CFO literally stands for Chief Financial Offer. This person is ultimately responsible for the financial activities of a business or charity. In general, a CFO analyzes the companys’ financial strengths and weaknesses and recommends and often deploys plans for improvement. Depending on the organization, the CFO’s duties can include budgeting, goal setting and oversight. He or she is also responsible for the implementation, oversight and audits of a company’s cash in-hand.

Outsourcing is a common practice utilized to reduce costs and increase efficiency and objectivity by transferring some responsibilities to outside suppliers rather than completing it internally.

My experience has shown the two leading reasons are:

  1. The flexibility to compensate an expert hourly, thus avoiding long-term financial commitments that increase overhead
  2. The avoidance of additional unnecessary expenses including taxes, social security, pension contributions, office space and other mandatory social benefits that accompany adding an employee to the payroll.

Every business and nonprofit organization requires financial leadership to ensure long term stability and growth. The minimum requirements for financial health are comprised of goal setting and intentional implementation.

Simply put, someone needs to exert financial leadership, even if just for the occasional brainstorming or goal setting.

The question to ask yourself is: If someone inside the organization is responsible, is this significant responsibility coming at the expense of other important tasks – like program development or product marketing?

It is of utmost importance to me to present solutions. This means that if there is any shadow of a doubt that my services aren’t the best fit for your organization, you’re going to hear it from me first.


While a true strategy can only be presented after a thorough analysis of a company or nonprofit’s business plan, budget, and expense report (among other things), there are three surefire ways I save my clients money:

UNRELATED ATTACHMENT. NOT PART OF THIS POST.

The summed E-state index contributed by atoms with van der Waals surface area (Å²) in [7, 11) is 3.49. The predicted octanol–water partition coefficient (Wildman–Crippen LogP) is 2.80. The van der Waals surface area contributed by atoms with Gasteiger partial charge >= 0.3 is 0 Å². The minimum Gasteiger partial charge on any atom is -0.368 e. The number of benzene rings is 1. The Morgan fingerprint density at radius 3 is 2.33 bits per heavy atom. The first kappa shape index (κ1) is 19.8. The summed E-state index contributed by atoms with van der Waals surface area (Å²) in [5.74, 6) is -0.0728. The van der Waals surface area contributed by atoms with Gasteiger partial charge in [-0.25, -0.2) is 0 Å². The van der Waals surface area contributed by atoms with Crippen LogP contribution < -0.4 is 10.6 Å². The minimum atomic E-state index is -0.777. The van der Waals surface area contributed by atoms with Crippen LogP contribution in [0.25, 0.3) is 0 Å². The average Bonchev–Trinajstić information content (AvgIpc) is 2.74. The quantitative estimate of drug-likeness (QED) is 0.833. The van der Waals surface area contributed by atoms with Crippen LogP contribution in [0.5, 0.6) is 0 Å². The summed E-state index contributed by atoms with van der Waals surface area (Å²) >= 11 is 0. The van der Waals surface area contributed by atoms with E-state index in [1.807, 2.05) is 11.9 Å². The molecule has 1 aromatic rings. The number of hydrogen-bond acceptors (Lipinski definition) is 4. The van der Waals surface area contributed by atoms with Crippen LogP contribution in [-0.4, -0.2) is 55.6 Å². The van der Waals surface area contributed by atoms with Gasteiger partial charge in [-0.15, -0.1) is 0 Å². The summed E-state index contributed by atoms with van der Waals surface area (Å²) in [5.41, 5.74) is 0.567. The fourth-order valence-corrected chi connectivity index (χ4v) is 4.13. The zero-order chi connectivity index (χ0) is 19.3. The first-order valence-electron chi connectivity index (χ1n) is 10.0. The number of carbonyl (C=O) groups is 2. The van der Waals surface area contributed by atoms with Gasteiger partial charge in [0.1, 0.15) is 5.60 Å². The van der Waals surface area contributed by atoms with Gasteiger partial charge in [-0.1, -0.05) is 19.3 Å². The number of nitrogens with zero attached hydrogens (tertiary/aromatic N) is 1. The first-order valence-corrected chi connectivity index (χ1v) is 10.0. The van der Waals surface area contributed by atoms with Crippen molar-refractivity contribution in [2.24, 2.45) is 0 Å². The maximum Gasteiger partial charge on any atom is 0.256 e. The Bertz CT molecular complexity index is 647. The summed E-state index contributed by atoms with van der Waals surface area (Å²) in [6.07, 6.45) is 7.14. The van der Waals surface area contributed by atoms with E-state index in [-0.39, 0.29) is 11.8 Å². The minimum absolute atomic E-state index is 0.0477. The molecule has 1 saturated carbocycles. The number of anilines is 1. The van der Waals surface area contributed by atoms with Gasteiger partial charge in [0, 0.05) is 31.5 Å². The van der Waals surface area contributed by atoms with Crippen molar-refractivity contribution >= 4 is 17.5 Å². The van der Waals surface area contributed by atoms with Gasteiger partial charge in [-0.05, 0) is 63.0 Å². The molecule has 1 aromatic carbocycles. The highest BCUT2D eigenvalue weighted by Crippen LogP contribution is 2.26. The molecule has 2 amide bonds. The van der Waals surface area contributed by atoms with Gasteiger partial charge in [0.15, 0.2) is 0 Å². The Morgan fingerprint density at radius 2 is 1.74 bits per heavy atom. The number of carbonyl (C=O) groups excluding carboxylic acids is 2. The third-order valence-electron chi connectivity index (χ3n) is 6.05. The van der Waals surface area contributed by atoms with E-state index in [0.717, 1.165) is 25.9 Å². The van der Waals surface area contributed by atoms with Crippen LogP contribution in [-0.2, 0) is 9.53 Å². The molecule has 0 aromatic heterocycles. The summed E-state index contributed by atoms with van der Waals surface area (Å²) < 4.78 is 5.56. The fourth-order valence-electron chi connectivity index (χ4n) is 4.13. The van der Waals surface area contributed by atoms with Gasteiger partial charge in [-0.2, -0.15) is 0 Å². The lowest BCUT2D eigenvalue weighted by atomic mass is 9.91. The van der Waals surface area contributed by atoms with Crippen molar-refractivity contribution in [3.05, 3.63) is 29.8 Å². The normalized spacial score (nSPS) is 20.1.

1. Vendor evaluation.  Are your service providers delivering a product that is the best fit for the best price?
  2. Review of your current banking and credit needs.
  3. (Most important) Create a budget that:
    • Dictates financial structure
    • Educates you about your numbers
    • Holds you accountable
    • Fosters analysis
    • Positions you for growth

The actual duties of a CFO vary according to the specific organization and I tailor my responsibilities to the needs of my individual clients.

Some companies need me to fulfill the more traditional CFO role of financial direction and goal setting. Others require my attention to oversee implementation and more general financial management. Others still require a liaison between staff and accountants or to provide donors and investors with critical financial data to make informed decisions.

I gladly work with my clients either on a per-project or an ongoing basis. I set no minimums and although I work with most of my clients as a long term partner, I am available for one-off projects as well.

My goal is and always will be to empower a leader and remove the obstacles to financial success.

My fees are always hourly. Projects are estimated at an hourly range and clients approve appropriate limits accordingly.